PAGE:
A group of late-20s smugheads get together for a 10-years-later high school reunion, so they can angst over their wretched failures and bad life choices, follow through on their adolescent crushes, and reminisce nostalgically over the anonymous classmate they routinely humiliated until they wrecked his life. Meanwhile a masked killer in a graduation robe is viciously offing them one by one in the manner of their hilarious "Most Likely To...." captions from their class yearbook. Who could it possibly be? Answers on a postcard if [a] you work out who the killer is before the denouement, and [b] you actually care.

There are a few nice moments in Most Likely To Die, it's certainly violent enough, and the 10-years-later idea means the potential meat courses have a (tiny) bit of history and depth to them, rather than the usual cardboard teenagers. But it's still impossible to give that much of a hoot about them, and the film degenerates into the traditional scenes of squabbling halfwits running around a big house and screaming, the traditional ludicrous unmasking, and the traditional final twist ending that might (but probably won't) lead to a sequel. Oddly, Anthony DiBlasi's film has bypassed UK cinemas (well, maybe not that oddly) and DVD, and has simply popped up unannounced on Netflix. Cast includes Jake Busey for a couple of scenes leching over the girls, and timewasting bandwidth squanderer Perez Hilton, so annoying you'd honestly rather have Paris instead.


Monday, 12 September 2016



There is something irresistibly sleazy about a slasher movie centred around a strip club. It's the ideal combination of sadistic violence and tacky nudity, with impoverished young ladies gyrating half naked even as a mystery killer bloodily picks them off. That the acting, writing, plot and directing are all functioning on the lowest possible level feels kind of irrelevant so long as there is a either an extended sequence of naked jiggling about or vicious knife murders every 15 minutes or so, and the script makes a decent fist of hiding the murderer's identity.

So it's pretty obvious that Dance With Death is rubbish. Co-written by Katt Shea Ruben, the film has newspaper reporter Kelly (Barbara Alyn Woods) going undercover as an exotic/erotic dancer at a seedy club where the performers are being picked off one by one. Who could the maniac be? Charmless club owner Martin Mull? The creepy weirdo who always sits right up against the stage? What about Kelly's editor? Meanwhile, undercover cop Maxwell Caulfield is there all the time, spectacularly failing to find the killer...

Even by the standards of low rent exploitation trash, this really isn't any good at all: functional as a grubby time waster but hardly a long lost classic of the genre. Yet again this has bypassed UK distribution entirely, instead finding a home as a murky looking YouTube upload. Completists may get a few chuckles out of it, but for anyone else it's really not worth the effort. Includes a brief and fully clad supporting role for Lisa Kudrow.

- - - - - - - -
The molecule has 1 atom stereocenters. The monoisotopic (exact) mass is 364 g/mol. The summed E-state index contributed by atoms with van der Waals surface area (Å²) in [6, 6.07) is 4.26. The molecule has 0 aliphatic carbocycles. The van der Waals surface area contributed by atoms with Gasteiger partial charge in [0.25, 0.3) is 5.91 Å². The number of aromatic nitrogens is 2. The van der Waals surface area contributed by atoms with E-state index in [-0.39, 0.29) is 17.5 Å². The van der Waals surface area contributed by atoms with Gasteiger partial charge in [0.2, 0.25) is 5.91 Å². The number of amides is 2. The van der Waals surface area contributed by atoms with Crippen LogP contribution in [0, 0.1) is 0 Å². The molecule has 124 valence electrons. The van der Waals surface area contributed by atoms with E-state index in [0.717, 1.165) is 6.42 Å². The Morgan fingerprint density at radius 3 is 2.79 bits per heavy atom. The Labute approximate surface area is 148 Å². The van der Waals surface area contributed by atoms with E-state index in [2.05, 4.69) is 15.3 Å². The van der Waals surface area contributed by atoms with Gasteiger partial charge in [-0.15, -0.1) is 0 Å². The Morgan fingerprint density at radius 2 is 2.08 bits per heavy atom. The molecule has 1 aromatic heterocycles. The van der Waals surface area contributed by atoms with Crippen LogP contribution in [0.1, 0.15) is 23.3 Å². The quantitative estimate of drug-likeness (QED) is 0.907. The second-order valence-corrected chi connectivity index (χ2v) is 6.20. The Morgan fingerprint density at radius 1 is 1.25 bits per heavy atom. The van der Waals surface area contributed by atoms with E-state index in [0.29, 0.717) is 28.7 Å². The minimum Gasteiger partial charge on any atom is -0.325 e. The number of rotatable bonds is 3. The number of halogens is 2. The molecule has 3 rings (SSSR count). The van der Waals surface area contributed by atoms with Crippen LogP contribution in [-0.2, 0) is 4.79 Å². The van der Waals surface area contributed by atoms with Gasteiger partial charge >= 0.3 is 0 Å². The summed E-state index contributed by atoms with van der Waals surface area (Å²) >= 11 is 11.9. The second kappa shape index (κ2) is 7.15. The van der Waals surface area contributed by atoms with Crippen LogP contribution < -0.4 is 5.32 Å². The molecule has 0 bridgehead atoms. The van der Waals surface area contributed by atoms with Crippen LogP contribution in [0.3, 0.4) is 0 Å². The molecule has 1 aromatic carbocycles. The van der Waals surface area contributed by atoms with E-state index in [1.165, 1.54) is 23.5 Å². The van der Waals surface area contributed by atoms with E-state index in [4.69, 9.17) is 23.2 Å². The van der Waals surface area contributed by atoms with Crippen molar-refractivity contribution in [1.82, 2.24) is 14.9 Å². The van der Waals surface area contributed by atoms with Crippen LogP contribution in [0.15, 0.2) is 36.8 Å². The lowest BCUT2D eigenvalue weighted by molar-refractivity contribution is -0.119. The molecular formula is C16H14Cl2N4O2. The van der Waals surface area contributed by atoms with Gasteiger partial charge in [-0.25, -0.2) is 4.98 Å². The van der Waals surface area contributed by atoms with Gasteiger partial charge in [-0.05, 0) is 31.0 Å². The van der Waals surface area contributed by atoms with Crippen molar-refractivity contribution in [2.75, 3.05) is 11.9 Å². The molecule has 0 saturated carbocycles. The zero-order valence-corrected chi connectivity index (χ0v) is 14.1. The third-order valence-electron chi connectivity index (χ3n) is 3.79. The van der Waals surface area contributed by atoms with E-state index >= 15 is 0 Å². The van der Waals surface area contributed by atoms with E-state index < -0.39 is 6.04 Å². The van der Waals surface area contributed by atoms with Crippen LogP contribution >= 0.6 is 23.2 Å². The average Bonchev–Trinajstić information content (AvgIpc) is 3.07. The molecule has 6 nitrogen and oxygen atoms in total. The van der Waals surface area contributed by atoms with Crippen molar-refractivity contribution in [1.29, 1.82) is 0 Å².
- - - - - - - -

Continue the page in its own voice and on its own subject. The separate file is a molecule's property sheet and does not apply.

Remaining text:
Thursday, 1 September 2016



Yet another 80s slasher obscurity crawls miserably through my YouTube connection. The spectacularly unexcitingly named Allen Plone can't be accused of making a film in which nothing happens: this one has a house full of partying teen football jocks and cheerleaders (who cumulatively could barely outthink a Jaffa Cake), two vicious criminals who have escaped from prison and hidden in the same house's wine cellar, a blatantly obvious mystery killer released from the nuthouse as they're no longer considered dangerous, four pre-credit kills (two of them in footage taken from Graduation Day) that are so badly edited together it looks like two of them are being watched on TV by the other two, and a dance routine.

Sadly, for all the incident Plone has packed in, Night Screams (an utterly generic title that could be applied to pretty much every single teenkill epic of the period) is pretty rubbish. It's impossible to care whether lunkhead quarterback David is going to cop off with this or that girl, or whether he's going to take up the scholarship or not. It's also curious that the movie's main killer takes a hell of a long time to bump off half a dozen high school cretins when there are a couple of convincts hiding in the basement who had earlier killed four people in a diner in as many minutes.

This is yet another of those movies that has no current UK distribution: like so many films, it's fallen down the back of the post-VHS, pre-DVD sofa and in all honesty there's no particular reason why this one should ever be rescued from the murky wastelands of YouTube, It's never actually boring and it's certainly not the worst teen slasher movie you've ever seen, but that is literally all it's got going for it.